Author's Note: This is my first time writing fanfiction for Shakespeare, so feedback is appreciated. The title comes from a line in Act 3, Scene 2, and the narration here starts immediately after that scene. I wrote this in modern language, because I didn't think anyone deserved to suffer through me attempting to sound Elizabethan.

Disclaimer: I'm definitely not Shakespeare, just a person with a school computer and too much spare time on their hands.

Artificial Gods

Helena never thought Hermia would betray her. And the irony was that Helena herself had wished for this.

It was hard to hate Hermia. She was everything Helena wasn't, everything she wanted to be. Hermia was beautiful and brave enough to live in this world. Helena thought of herself as being neither of those things. Hermia was fiery, standing up for herself against all the people who wanted to control her, but at the same time, there was something fragile about her, something that made Helena want to protect her, to hold on to her and never let go.

It was hard to hate Hermia. It was harder to love her.

They'd known each other all their lives, but it was months ago when things finally changed. In retrospect, things had been leading up to it for years. Slowly, Helena had begun to realize how little she knew about Hermia – and how much more she wanted to know her. As a young teenager, Helena had been overwhelmed by questions – What does Hermia think about when we're together? Why am I so suddenly jealous when she talks about her suitors? I am in no hurry to be married, and seek not her place. What is this feeling I have, that I want to be so close to her for all my life?

The more Helena tried to put these questions out of her mind, the more powerful and plentiful they returned; in droves, to haunt her like swarming ghosts. And when she saw how serious things had gotten between Lysander and Hermia – the way they spoke around each other, the secret looks they shared – the intricately structured denial she had built her world around came crashing down on her. Too late she realized she preferred the questions to the answer they left in their stead:

I'm in love with her.

She didn't know how it could be. She had never heard of such a thing, a woman in love with another woman. It didn't make sense. But it explained so much.

With that realization had come the strangest feeling, like she was sinking, or like something vital inside her had suddenly disappeared. There was no way she could be with Hermia, or even explain this to her. Helena couldn't cope with that feeling – she'd never felt so far from her best friend. She didn't know what to do – to try and sort out her thoughts or just get rid of them. She was left absolutely directionless. Deciding she had to be alone, she had politely excused herself from the conversation and gone out to get some air.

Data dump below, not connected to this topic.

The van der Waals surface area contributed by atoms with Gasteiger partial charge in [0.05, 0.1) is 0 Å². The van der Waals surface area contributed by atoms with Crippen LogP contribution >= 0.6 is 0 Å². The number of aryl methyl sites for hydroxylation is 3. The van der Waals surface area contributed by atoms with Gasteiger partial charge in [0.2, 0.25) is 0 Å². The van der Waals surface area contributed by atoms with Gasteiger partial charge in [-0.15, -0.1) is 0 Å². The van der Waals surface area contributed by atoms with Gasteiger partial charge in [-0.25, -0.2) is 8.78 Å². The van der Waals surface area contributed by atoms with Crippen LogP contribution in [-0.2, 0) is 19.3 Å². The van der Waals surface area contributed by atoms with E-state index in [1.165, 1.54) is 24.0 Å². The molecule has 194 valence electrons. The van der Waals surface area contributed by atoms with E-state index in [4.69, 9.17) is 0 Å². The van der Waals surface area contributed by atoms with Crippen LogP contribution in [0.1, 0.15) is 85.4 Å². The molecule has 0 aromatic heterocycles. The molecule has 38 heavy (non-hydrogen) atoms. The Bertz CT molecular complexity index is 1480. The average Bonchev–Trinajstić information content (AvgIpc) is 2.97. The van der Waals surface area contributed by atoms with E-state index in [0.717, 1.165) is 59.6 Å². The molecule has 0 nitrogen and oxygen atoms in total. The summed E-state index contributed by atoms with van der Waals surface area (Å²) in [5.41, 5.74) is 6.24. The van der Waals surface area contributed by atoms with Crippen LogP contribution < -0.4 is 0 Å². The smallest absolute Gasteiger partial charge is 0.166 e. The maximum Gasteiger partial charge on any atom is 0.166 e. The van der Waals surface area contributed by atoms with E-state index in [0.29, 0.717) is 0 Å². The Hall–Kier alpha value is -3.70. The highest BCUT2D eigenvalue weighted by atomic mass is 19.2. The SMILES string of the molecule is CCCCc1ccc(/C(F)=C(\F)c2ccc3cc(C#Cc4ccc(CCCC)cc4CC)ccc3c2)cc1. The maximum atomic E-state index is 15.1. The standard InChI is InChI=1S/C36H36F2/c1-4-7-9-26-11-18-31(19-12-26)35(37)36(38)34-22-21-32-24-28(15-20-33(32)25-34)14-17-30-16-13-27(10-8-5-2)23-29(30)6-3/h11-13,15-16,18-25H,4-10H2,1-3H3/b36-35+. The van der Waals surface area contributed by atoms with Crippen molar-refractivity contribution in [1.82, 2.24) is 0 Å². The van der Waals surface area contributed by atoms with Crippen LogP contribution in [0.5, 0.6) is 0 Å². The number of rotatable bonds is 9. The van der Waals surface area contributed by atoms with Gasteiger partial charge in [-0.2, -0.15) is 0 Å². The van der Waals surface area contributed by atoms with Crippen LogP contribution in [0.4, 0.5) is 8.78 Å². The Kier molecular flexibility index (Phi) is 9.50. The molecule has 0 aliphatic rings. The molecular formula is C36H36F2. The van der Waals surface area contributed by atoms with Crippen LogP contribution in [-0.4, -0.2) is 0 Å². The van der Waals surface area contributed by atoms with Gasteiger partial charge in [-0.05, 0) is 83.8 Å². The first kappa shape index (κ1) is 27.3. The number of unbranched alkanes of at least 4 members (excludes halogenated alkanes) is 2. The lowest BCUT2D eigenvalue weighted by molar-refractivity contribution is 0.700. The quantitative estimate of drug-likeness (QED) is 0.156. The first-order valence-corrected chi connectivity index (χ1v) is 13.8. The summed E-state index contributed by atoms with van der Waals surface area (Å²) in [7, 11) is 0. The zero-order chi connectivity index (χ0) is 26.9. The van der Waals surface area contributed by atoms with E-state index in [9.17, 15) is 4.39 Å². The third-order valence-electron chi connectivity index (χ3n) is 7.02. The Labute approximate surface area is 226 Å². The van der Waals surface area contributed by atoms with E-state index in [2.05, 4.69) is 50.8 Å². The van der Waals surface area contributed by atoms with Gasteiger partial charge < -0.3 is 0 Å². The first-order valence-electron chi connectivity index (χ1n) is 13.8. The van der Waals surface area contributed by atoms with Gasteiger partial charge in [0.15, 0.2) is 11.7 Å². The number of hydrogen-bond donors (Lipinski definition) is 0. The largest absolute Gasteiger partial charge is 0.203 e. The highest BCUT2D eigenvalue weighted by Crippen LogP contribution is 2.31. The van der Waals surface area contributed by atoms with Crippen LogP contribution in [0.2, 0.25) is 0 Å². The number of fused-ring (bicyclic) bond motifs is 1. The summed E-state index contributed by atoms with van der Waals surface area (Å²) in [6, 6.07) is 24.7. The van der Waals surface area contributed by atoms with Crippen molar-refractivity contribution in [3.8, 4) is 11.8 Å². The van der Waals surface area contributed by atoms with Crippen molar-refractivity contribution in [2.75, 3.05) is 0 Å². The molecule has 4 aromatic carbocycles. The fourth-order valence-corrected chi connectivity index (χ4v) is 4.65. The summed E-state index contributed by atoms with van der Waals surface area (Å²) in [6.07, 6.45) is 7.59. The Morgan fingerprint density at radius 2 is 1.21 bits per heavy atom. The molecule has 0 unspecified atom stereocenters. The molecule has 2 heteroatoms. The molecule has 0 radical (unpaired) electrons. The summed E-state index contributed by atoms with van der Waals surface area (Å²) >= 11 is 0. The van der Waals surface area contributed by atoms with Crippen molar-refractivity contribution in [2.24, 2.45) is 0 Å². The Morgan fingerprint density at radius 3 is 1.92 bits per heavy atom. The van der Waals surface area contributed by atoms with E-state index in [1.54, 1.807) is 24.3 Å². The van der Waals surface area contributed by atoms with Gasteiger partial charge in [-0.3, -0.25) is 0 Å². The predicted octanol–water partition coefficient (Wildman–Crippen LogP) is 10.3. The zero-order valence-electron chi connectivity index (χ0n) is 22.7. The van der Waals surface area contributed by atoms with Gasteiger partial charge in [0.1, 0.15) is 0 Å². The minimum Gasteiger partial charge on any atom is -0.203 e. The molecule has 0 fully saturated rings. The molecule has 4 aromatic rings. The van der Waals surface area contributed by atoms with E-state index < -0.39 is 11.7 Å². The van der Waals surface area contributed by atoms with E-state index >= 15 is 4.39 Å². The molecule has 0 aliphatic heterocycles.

She walked until she couldn't walk any further, then she fell to the ground. She started to cry. She cried and listened to herself, and to the wind. It was cold against her skin – she was grateful. It served to draw some attention away from the gaping hole inside her. And with nobody present to critique her behavior, she cried openly, not bothering to even attempt to try to control herself, just letting her body do as it wanted. Like it wasn't her, just the natural flow of energy, part of the earth running through her. The wind rustled the leaves, the grass. It sounded almost like…

Footsteps. Helena couldn't bring herself to look up until a gentle hand was placed on her trembling shoulder. Her eyes met Hermia's – celestially dark and full of concern Helena didn't deserve.

No Lysander. Just Hermia.

They started talking, like they'd always done – best friends. Hermia was holding her. Hermia had always been the strong one. Somehow, Helena was telling her everything.

But Hermia didn't let go. Neither of them did. They were holding each so tightly, the world trying to pull them apart but still they held on. Suddenly, Hermia was kissing her, her soft, warm lips pressed against the other woman's. Helena sank into it.

She didn't know if there was a word for what happened that day. It had been so natural, like they were a part of the world, so alive. She wanted to shout her love up to the heavens, but knew they would have to keep this a secret. What she didn't know was why.

Questions. Once again, questions.

Instinct was probably the prettiest word for what had transpired between them. They made such an odd juxtaposition: Hermia and Helena. Helena still didn't understand it. And, judging from the way Hermia had quickly gone back to Lysander, behaving as though nothing out of the ordinary had happened between herself and her best friend, neither did she. But they'd done nothing wrong – Helena was sure of this. What she'd felt had been so strong, so good, so much larger than herself… it couldn't be wrong. How could the purest, happiest moment of her life have been wrong?

She'd thrown herself at Demetrius, thrown herself into trying to experience the same feeling for him. Throwing herself into an artificial emotion like it was a river. But something always prevented her from








She should have known Hermia would betray her. Helena had betrayed Hermia so many times recently, for the sake of a manufactured love.

It was all Helena's fault. For not being able to keep quiet, to be braver, to control her love.

So she tried, and failed, to hate Hermia for saving her from drowning.